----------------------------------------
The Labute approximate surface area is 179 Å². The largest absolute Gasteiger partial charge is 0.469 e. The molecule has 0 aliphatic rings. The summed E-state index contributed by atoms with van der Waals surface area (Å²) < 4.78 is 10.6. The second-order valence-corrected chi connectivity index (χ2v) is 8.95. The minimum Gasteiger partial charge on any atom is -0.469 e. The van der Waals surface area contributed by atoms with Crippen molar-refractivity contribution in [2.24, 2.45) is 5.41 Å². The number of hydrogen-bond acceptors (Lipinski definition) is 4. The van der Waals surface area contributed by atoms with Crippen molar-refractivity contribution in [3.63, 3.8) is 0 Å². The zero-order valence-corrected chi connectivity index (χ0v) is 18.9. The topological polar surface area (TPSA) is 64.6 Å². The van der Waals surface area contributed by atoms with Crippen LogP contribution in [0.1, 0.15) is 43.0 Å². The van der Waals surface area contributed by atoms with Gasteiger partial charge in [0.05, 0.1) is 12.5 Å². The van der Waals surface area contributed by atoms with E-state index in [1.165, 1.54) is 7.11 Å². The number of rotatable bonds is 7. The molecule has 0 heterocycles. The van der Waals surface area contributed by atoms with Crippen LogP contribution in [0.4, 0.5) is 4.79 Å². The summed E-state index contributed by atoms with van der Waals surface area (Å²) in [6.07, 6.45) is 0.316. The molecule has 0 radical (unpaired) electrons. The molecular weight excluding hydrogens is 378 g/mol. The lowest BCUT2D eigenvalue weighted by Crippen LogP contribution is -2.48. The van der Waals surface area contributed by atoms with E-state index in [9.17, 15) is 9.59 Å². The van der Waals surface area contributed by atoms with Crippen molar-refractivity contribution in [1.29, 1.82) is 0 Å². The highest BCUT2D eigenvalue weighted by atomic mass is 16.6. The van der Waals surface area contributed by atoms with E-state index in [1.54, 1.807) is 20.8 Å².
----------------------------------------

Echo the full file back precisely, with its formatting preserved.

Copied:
The Labute approximate surface area is 179 Å². The largest absolute Gasteiger partial charge is 0.469 e. The molecule has 0 aliphatic rings. The summed E-state index contributed by atoms with van der Waals surface area (Å²) < 4.78 is 10.6. The second-order valence-corrected chi connectivity index (χ2v) is 8.95. The minimum Gasteiger partial charge on any atom is -0.469 e. The van der Waals surface area contributed by atoms with Crippen molar-refractivity contribution in [2.24, 2.45) is 5.41 Å². The number of hydrogen-bond acceptors (Lipinski definition) is 4. The van der Waals surface area contributed by atoms with Crippen molar-refractivity contribution in [3.63, 3.8) is 0 Å². The zero-order valence-corrected chi connectivity index (χ0v) is 18.9. The topological polar surface area (TPSA) is 64.6 Å². The van der Waals surface area contributed by atoms with Crippen LogP contribution in [0.1, 0.15) is 43.0 Å². The van der Waals surface area contributed by atoms with Gasteiger partial charge in [0.05, 0.1) is 12.5 Å². The van der Waals surface area contributed by atoms with E-state index in [1.165, 1.54) is 7.11 Å². The number of rotatable bonds is 7. The molecule has 0 heterocycles. The van der Waals surface area contributed by atoms with Crippen LogP contribution in [0.4, 0.5) is 4.79 Å². The summed E-state index contributed by atoms with van der Waals surface area (Å²) in [6.07, 6.45) is 0.316. The molecule has 0 radical (unpaired) electrons. The molecular weight excluding hydrogens is 378 g/mol. The lowest BCUT2D eigenvalue weighted by Crippen LogP contribution is -2.48. The van der Waals surface area contributed by atoms with E-state index in [9.17, 15) is 9.59 Å². The van der Waals surface area contributed by atoms with Crippen molar-refractivity contribution in [1.29, 1.82) is 0 Å². The highest BCUT2D eigenvalue weighted by atomic mass is 16.6. The van der Waals surface area contributed by atoms with E-state index in [1.54, 1.807) is 20.8 Å².